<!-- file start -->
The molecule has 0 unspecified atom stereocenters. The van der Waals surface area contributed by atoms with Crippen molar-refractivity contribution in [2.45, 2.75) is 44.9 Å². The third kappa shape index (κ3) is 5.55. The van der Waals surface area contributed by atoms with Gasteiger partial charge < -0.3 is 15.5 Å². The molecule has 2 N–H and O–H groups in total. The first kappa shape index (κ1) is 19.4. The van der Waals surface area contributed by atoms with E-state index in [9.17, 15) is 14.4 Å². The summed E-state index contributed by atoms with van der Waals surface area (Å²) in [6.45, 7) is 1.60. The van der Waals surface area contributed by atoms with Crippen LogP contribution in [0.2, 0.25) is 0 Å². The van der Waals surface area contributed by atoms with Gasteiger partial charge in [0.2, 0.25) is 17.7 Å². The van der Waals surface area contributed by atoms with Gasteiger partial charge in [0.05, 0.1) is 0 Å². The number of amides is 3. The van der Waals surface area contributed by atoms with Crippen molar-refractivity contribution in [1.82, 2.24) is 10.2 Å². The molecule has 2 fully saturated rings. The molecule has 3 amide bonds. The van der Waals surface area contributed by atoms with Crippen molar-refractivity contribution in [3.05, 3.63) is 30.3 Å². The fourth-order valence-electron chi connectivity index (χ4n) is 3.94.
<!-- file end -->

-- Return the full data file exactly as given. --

The molecule has 0 unspecified atom stereocenters. The van der Waals surface area contributed by atoms with Crippen molar-refractivity contribution in [2.45, 2.75) is 44.9 Å². The third kappa shape index (κ3) is 5.55. The van der Waals surface area contributed by atoms with Gasteiger partial charge < -0.3 is 15.5 Å². The molecule has 2 N–H and O–H groups in total. The first kappa shape index (κ1) is 19.4. The van der Waals surface area contributed by atoms with E-state index in [9.17, 15) is 14.4 Å². The summed E-state index contributed by atoms with van der Waals surface area (Å²) in [6.45, 7) is 1.60. The van der Waals surface area contributed by atoms with Crippen LogP contribution in [0.2, 0.25) is 0 Å². The van der Waals surface area contributed by atoms with Gasteiger partial charge in [0.2, 0.25) is 17.7 Å². The van der Waals surface area contributed by atoms with Gasteiger partial charge in [0.05, 0.1) is 0 Å². The number of amides is 3. The van der Waals surface area contributed by atoms with Crippen molar-refractivity contribution in [1.82, 2.24) is 10.2 Å². The molecule has 2 fully saturated rings. The molecule has 3 amide bonds. The van der Waals surface area contributed by atoms with Crippen molar-refractivity contribution in [3.05, 3.63) is 30.3 Å². The fourth-order valence-electron chi connectivity index (χ4n) is 3.94.